Microsoft today took the unusual step of issuing security fixes for out-of-support systems to patch a vulnerability it fears could be wormable if exploited. CVE-2019-0708 affects in-support systems Windows 7, Server 2008, and 2008 R2 and out-of-support Windows 2003 and XP.
This is a critical remote code execution flaw in Remote Desktop Services, formerly known as Terminal Services, which affects some older versions of Windows. Remote Desktop Protocol (RDP) is not vulnerable. CVE-2019-0708 is pre-authentication and requires no user interaction, meaning any future malware could propagate from vulnerable machine to vulnerable machine.
Authenticated attackers could exploit this vulnerability by connecting to a target system via RDP and sending specially crafted requests. If successful, they could execute code on the target system; install programs; view, edit, or delete data; or create new accounts with full user rights. Today's security fix corrects the way Remote Desktop Services handles connection requests.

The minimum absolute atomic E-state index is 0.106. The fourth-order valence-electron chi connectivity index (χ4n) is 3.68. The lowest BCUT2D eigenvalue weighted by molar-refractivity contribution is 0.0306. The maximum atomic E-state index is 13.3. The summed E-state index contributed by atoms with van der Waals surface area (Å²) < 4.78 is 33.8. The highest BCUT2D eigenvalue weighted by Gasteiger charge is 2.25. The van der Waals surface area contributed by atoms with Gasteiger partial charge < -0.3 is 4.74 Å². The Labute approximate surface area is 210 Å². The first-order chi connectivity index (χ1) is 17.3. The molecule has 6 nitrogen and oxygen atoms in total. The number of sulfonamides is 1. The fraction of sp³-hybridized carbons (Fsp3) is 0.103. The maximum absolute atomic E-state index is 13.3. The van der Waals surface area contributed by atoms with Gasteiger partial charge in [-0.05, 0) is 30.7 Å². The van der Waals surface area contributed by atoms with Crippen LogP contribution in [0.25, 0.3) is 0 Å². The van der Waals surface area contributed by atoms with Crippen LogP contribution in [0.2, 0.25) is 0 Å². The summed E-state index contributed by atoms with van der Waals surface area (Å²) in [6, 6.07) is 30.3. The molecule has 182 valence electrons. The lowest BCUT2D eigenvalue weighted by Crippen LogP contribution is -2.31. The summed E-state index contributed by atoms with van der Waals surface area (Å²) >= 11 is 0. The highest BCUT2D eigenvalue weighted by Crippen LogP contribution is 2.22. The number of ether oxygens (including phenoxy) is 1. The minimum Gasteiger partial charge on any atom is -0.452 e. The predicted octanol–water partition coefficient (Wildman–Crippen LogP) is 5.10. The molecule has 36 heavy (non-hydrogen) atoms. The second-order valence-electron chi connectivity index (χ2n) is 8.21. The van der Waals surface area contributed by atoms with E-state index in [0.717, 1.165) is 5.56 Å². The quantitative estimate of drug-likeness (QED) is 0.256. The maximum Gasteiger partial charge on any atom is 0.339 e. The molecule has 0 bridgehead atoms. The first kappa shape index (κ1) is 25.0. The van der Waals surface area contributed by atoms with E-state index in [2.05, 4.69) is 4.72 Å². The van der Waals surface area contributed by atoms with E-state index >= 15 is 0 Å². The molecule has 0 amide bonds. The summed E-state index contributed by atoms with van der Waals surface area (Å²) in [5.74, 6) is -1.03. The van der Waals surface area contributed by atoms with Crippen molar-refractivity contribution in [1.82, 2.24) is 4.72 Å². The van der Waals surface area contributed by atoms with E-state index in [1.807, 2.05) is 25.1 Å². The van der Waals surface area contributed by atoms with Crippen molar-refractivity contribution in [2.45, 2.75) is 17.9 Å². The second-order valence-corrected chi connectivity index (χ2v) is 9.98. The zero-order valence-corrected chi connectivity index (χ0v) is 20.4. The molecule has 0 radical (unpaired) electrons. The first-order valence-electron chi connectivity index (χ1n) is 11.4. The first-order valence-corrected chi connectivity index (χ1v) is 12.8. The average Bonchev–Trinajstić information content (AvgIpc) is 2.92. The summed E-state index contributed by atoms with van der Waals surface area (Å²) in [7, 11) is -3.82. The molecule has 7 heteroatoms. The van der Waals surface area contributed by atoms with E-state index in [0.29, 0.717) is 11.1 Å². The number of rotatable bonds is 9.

Simon Pope, director of incident response for the Microsoft Security Response Center, says it's "highly likely" malicious actors will write an exploit for this vulnerability and build it into malware. Microsoft has not seen any evidence of CVE-2019-0708 being exploited in the wild, but it urges companies to update immediately, warning the bug could be weaponized as a worm.
The impact is limited to older versions of Windows that are either out of support or approaching the end-of-support life cycle. Vulnerable in-support systems with automatic updates enabled are protected. Vulnerable out-of-support versions can find guidance ..